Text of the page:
How The Solar Industry Could Be Impacted If U.S. Pulls Out Of The Paris Climate Accord

by Trefis Team
First Solar
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U.S. President Donald Trump is expected to announce soon whether the United States will remain in the landmark Paris Climate accord that over 195 countries entered into in 2015 to limit global warming. Per sources close to the matter, and going by the current administration’s stance on climate related issues, it appears likely that the U.S. is leaning towards an exit. Solar companies could see a significant impact over the long run, as the move may reduce the urgency to shift towards renewable energy sources in the U.S., while potentially having global repercussions, as the U.S. is seen as a standard bearer of sorts for climate legislation. Below we provide a brief overview of the agreement and the potential impact on solar firms if the U.S. decides to pull out.

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The Climate Deal In A Nutshell

The Paris Climate Agreement was the first legally binding deal to tackle climate change. The deal, which was in the making for close to 20 years, set a goal of keeping global warming to “well below” 2 degrees Celsius while “pursuing efforts” to keep it below 1.5 degrees Celsius above pre-industrial levels. The United States is expected to reduce its emissions by 26% to 28% below 2005 levels by the year 2025. Per the agreement, developed countries agreed to raise $100 billion per year in climate financing beginning from 2020 to help emerging countries transition their economies to meet the targets. While the agreement leaves many of the specifics to the respective countries, it broadly calls for transitioning away from fossil fuels and investing more into renewable sources of energy.

Why The U.S. Could Pull Out

Per Scientific American, if all current U.S. climate policies, including the Clean Power Plan (the centerpiece of the Obama Administration’s war on climate change), which President Trump opposes and its currently stayed by the Supreme Court, stayed in place, they would bring U.S. emissions 10% under 2005 levels by 2025. This implies that the U.S. still has a lot more work to do to meet its pledged 26% to 28% reduction. Sticking to the Paris agreement could call for additional regulation, investment and research in areas such as renewables and energy efficiency, marking a significant departure from the present Administration’s current stance.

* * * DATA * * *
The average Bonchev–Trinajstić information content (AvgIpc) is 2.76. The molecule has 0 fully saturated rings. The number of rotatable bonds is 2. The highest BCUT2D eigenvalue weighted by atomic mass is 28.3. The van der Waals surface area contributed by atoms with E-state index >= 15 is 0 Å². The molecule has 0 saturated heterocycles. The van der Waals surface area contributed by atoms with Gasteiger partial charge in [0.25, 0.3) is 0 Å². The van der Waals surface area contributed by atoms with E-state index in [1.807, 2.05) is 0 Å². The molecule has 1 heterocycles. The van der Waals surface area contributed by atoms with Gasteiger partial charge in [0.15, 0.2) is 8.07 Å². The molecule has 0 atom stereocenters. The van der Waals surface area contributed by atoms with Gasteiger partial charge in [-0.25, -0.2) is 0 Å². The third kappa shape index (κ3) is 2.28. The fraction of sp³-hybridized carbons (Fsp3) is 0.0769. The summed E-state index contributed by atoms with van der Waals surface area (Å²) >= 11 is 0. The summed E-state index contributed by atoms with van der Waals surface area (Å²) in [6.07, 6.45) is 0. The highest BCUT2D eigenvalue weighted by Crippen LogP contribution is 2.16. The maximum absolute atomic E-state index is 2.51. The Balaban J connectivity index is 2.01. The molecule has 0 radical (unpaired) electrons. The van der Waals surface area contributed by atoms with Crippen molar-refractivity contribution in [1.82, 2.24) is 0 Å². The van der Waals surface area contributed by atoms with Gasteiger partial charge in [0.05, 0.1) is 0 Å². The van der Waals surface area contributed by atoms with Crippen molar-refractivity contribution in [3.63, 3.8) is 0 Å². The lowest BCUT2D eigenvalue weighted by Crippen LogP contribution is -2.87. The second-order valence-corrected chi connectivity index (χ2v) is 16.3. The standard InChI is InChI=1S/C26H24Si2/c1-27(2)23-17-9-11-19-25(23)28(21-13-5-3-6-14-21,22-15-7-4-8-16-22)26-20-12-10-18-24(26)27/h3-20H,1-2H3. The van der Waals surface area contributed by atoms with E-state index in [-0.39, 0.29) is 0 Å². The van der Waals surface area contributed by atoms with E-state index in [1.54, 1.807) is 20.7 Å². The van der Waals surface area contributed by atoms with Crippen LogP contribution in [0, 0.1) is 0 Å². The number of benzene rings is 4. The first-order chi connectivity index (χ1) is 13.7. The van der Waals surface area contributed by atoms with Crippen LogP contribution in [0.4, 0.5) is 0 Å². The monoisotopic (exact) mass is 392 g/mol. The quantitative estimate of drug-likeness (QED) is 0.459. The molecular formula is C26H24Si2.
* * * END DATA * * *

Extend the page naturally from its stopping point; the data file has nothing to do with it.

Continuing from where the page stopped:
Impact On The Solar Industry

If the U.S. pulls out of the agreement, it could potentially pave the way for further loosening of environmental regulations going forward, given the limited international commitments to cut global warming. This could reduce the urgency for a shift towards renewable energy sources. While the solar industry has seen costs decline significantly, reaching grid parity in many southern states, demand is still dependent on government incentives and favorable regulation, given the sizable upfront investments and the intermittent power supply that solar offers. There could be global ramifications as well. The U.S. has held the mantle of climate leadership, with emerging economies such as China and India following the country’s lead in renewable energy policy. A U.S. withdrawal could turn the clock back for climate regulation across the world, impacting longer-term growth prospects for renewables.

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